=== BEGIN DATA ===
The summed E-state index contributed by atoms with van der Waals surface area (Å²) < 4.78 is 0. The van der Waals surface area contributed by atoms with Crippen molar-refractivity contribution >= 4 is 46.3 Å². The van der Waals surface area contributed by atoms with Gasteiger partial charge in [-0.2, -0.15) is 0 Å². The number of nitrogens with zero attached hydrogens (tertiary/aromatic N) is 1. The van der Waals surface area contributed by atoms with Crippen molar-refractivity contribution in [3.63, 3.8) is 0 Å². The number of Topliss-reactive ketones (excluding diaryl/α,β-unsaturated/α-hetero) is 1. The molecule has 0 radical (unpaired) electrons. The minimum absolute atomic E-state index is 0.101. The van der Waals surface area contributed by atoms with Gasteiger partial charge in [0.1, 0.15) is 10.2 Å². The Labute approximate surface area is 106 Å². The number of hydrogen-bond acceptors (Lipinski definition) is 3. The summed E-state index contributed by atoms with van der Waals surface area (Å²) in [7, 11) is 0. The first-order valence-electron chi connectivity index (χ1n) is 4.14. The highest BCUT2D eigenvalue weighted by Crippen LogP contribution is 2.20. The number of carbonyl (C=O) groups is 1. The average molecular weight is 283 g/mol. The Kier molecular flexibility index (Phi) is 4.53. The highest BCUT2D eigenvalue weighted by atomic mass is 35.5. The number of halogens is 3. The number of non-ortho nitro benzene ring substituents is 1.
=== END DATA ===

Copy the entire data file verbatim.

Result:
The summed E-state index contributed by atoms with van der Waals surface area (Å²) < 4.78 is 0. The van der Waals surface area contributed by atoms with Crippen molar-refractivity contribution >= 4 is 46.3 Å². The van der Waals surface area contributed by atoms with Gasteiger partial charge in [-0.2, -0.15) is 0 Å². The number of nitrogens with zero attached hydrogens (tertiary/aromatic N) is 1. The van der Waals surface area contributed by atoms with Crippen molar-refractivity contribution in [3.63, 3.8) is 0 Å². The number of Topliss-reactive ketones (excluding diaryl/α,β-unsaturated/α-hetero) is 1. The molecule has 0 radical (unpaired) electrons. The minimum absolute atomic E-state index is 0.101. The van der Waals surface area contributed by atoms with Gasteiger partial charge in [0.1, 0.15) is 10.2 Å². The Labute approximate surface area is 106 Å². The number of hydrogen-bond acceptors (Lipinski definition) is 3. The summed E-state index contributed by atoms with van der Waals surface area (Å²) in [7, 11) is 0. The first-order valence-electron chi connectivity index (χ1n) is 4.14. The highest BCUT2D eigenvalue weighted by Crippen LogP contribution is 2.20. The number of carbonyl (C=O) groups is 1. The average molecular weight is 283 g/mol. The Kier molecular flexibility index (Phi) is 4.53. The highest BCUT2D eigenvalue weighted by atomic mass is 35.5. The number of halogens is 3. The number of non-ortho nitro benzene ring substituents is 1.